Saturday, August 05, 2006
Arriving in Tel Aviv, 4th August
The mission arrived in Tel Aviv and headed straight up to north to Haifa. The day we left had one of the highest civilian death tolls in Israel since the conflict began three weeks ago so we were expecting the situation to be tense.
From Haifa, the first stop on our agenda was visiting the city of Carmiel. Driving through Haifa on our way to Carmiel we could see several buildings that had been damaged in recent rocket attacks. Usually on a Friday morning both Carmiel and Haifa would be bustling with people doing their shopping for the Sabbath. But we were all very surprised at how quiet they were, Carmiel in particular was virtually empty of people on the streets.
We met up with people from the Carmiel municipality who took us to see several houses that had been hit by Hizbullah rockets. In the first house we visited, a rocket had came through the roof of one apartment and went through the floor to the apartment below. Luckily no one was home at the time on the top floor and no one was seriously injured below. Both apartments are currently uninhabitable.
The municipality estimates that 30% of the population have left the city. The way they have been trying to measure the number of people who were still there and who have left is by counting the number of trash bins that are empty and those that are full. The municipality, as other municipalities throughout the country, are working to provide basic services to those residents who are spending most of their times in shelters or afraid to leave their homes. When we pulled up to the building there were over a dozen volunteers packing up meals to deliver to people who were still in the city. They estimated they provided food to about 2,500 people per day.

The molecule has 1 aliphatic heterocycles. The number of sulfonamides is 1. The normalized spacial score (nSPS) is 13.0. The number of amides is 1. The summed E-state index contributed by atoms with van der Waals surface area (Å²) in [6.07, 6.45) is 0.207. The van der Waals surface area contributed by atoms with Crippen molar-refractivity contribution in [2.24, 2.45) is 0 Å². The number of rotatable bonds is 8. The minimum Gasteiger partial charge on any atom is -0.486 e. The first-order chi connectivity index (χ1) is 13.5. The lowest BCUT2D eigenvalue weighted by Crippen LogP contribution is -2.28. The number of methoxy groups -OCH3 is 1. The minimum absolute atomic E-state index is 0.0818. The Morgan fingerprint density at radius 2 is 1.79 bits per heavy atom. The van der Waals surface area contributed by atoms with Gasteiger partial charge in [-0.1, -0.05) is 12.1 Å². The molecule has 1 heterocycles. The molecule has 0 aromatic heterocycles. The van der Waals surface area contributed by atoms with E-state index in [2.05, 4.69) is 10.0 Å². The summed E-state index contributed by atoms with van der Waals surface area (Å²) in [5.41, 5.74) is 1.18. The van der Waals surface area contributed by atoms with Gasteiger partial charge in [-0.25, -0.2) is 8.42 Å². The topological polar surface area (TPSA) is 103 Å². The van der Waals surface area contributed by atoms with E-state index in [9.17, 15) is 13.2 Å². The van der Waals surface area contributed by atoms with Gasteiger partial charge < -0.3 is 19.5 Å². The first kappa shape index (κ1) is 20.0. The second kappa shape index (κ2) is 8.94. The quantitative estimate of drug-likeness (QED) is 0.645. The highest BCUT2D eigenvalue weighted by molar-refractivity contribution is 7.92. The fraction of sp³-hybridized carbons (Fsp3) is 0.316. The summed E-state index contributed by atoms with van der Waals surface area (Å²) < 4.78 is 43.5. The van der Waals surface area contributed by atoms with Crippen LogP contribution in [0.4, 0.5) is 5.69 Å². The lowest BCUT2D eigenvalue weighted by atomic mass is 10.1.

From Carmiel we moved on to Acre, where again we met with people from the municipality. Acre is a mixed city with a large Israeli Arab population (Palestinian citizens of Israel). Acre was even more deserted than Carmiel, because the day before five people had died when they left their shelter prematurely.
We were told that two of the people who died were killed by small steel balls that have been packed into the rocket's warhead. In addition to killing and injuring many civilians, everywhere we saw places where rockets had hit we saw evidence of these still balls, with walls, windows, and even steel fences damaged and often with the steel balls still embedded.
Most of the sites where rockets have hit have been cleaned up and repaired, but we were able to visit a kindergarten that had been hit, although again luckily no children were there at the time.The soundtrack for the day was the sound of air raid sirens and rockets.
Over 10 times during the day we had to seek shelter when the air raid sirens went off, including three times while driving where the only thing we could do was pull over quickly and do the best we could to lay low.
Across from the kindergarten we met an 85 -year-old woman who spent most of her time sitting right outside the shelter because she was blind and unable to make it up and downstairs every time the sirens went off.
We did hear reports that in many Arab neighborhoods the air raids sirens either aren't working or aren't present.
For us, it was just one day, but many Israelis have been living like this for weeks.
# 1:15 PM